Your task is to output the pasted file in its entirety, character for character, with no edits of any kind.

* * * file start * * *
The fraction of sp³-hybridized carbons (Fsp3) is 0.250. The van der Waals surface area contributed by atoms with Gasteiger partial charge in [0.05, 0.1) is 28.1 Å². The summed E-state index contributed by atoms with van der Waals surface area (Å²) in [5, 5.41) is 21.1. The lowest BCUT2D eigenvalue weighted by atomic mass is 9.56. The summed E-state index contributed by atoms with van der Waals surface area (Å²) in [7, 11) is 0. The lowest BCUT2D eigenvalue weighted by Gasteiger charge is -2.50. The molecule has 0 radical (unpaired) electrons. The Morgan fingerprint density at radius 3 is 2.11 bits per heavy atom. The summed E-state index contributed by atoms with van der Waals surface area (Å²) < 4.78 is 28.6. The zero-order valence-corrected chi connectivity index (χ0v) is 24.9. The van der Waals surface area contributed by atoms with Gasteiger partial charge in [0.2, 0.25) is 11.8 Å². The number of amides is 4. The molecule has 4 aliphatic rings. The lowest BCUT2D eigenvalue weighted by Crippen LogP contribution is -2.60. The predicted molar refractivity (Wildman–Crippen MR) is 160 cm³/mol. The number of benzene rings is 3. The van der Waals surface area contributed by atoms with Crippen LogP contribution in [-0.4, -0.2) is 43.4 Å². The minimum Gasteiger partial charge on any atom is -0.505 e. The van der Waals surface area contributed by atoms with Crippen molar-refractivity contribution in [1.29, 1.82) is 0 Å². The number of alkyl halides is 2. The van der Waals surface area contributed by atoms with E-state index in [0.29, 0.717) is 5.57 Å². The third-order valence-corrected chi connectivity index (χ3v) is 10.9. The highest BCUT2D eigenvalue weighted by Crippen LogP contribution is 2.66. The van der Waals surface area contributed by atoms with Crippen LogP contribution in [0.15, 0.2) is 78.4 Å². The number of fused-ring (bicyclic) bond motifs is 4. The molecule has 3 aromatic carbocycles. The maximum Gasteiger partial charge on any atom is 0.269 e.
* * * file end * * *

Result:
The fraction of sp³-hybridized carbons (Fsp3) is 0.250. The van der Waals surface area contributed by atoms with Gasteiger partial charge in [0.05, 0.1) is 28.1 Å². The summed E-state index contributed by atoms with van der Waals surface area (Å²) in [5, 5.41) is 21.1. The lowest BCUT2D eigenvalue weighted by atomic mass is 9.56. The summed E-state index contributed by atoms with van der Waals surface area (Å²) in [7, 11) is 0. The lowest BCUT2D eigenvalue weighted by Gasteiger charge is -2.50. The molecule has 0 radical (unpaired) electrons. The Morgan fingerprint density at radius 3 is 2.11 bits per heavy atom. The summed E-state index contributed by atoms with van der Waals surface area (Å²) < 4.78 is 28.6. The zero-order valence-corrected chi connectivity index (χ0v) is 24.9. The van der Waals surface area contributed by atoms with Gasteiger partial charge in [0.2, 0.25) is 11.8 Å². The number of amides is 4. The molecule has 4 aliphatic rings. The lowest BCUT2D eigenvalue weighted by Crippen LogP contribution is -2.60. The predicted molar refractivity (Wildman–Crippen MR) is 160 cm³/mol. The number of benzene rings is 3. The van der Waals surface area contributed by atoms with Crippen LogP contribution in [-0.4, -0.2) is 43.4 Å². The minimum Gasteiger partial charge on any atom is -0.505 e. The van der Waals surface area contributed by atoms with Crippen molar-refractivity contribution in [1.29, 1.82) is 0 Å². The number of alkyl halides is 2. The van der Waals surface area contributed by atoms with E-state index in [0.29, 0.717) is 5.57 Å². The third-order valence-corrected chi connectivity index (χ3v) is 10.9. The highest BCUT2D eigenvalue weighted by Crippen LogP contribution is 2.66. The van der Waals surface area contributed by atoms with Crippen LogP contribution in [0.15, 0.2) is 78.4 Å². The number of fused-ring (bicyclic) bond motifs is 4. The molecule has 3 aromatic carbocycles. The maximum Gasteiger partial charge on any atom is 0.269 e.